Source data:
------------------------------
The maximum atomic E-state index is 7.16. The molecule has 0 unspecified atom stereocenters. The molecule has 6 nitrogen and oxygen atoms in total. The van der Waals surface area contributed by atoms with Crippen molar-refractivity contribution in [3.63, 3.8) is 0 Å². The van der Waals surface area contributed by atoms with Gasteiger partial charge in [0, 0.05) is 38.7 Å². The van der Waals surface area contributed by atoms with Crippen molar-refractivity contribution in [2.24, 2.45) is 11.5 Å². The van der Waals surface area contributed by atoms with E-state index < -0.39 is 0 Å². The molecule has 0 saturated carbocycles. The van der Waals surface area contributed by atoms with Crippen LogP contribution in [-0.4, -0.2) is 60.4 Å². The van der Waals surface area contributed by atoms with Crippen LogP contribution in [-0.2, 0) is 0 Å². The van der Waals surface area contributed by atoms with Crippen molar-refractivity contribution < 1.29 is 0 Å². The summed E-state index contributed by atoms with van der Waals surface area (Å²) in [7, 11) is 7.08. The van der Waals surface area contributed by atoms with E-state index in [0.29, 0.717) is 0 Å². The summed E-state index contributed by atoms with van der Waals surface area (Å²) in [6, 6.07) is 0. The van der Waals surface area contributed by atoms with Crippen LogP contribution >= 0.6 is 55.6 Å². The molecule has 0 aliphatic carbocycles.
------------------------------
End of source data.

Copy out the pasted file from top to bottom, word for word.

The maximum atomic E-state index is 7.16. The molecule has 0 unspecified atom stereocenters. The molecule has 6 nitrogen and oxygen atoms in total. The van der Waals surface area contributed by atoms with Crippen molar-refractivity contribution in [3.63, 3.8) is 0 Å². The van der Waals surface area contributed by atoms with Gasteiger partial charge in [0, 0.05) is 38.7 Å². The van der Waals surface area contributed by atoms with Crippen molar-refractivity contribution in [2.24, 2.45) is 11.5 Å². The van der Waals surface area contributed by atoms with E-state index < -0.39 is 0 Å². The molecule has 0 saturated carbocycles. The van der Waals surface area contributed by atoms with Crippen LogP contribution in [-0.4, -0.2) is 60.4 Å². The van der Waals surface area contributed by atoms with Crippen LogP contribution in [-0.2, 0) is 0 Å². The van der Waals surface area contributed by atoms with Crippen molar-refractivity contribution < 1.29 is 0 Å². The summed E-state index contributed by atoms with van der Waals surface area (Å²) in [7, 11) is 7.08. The van der Waals surface area contributed by atoms with E-state index in [0.29, 0.717) is 0 Å². The summed E-state index contributed by atoms with van der Waals surface area (Å²) in [6, 6.07) is 0. The van der Waals surface area contributed by atoms with Crippen LogP contribution >= 0.6 is 55.6 Å². The molecule has 0 aliphatic carbocycles.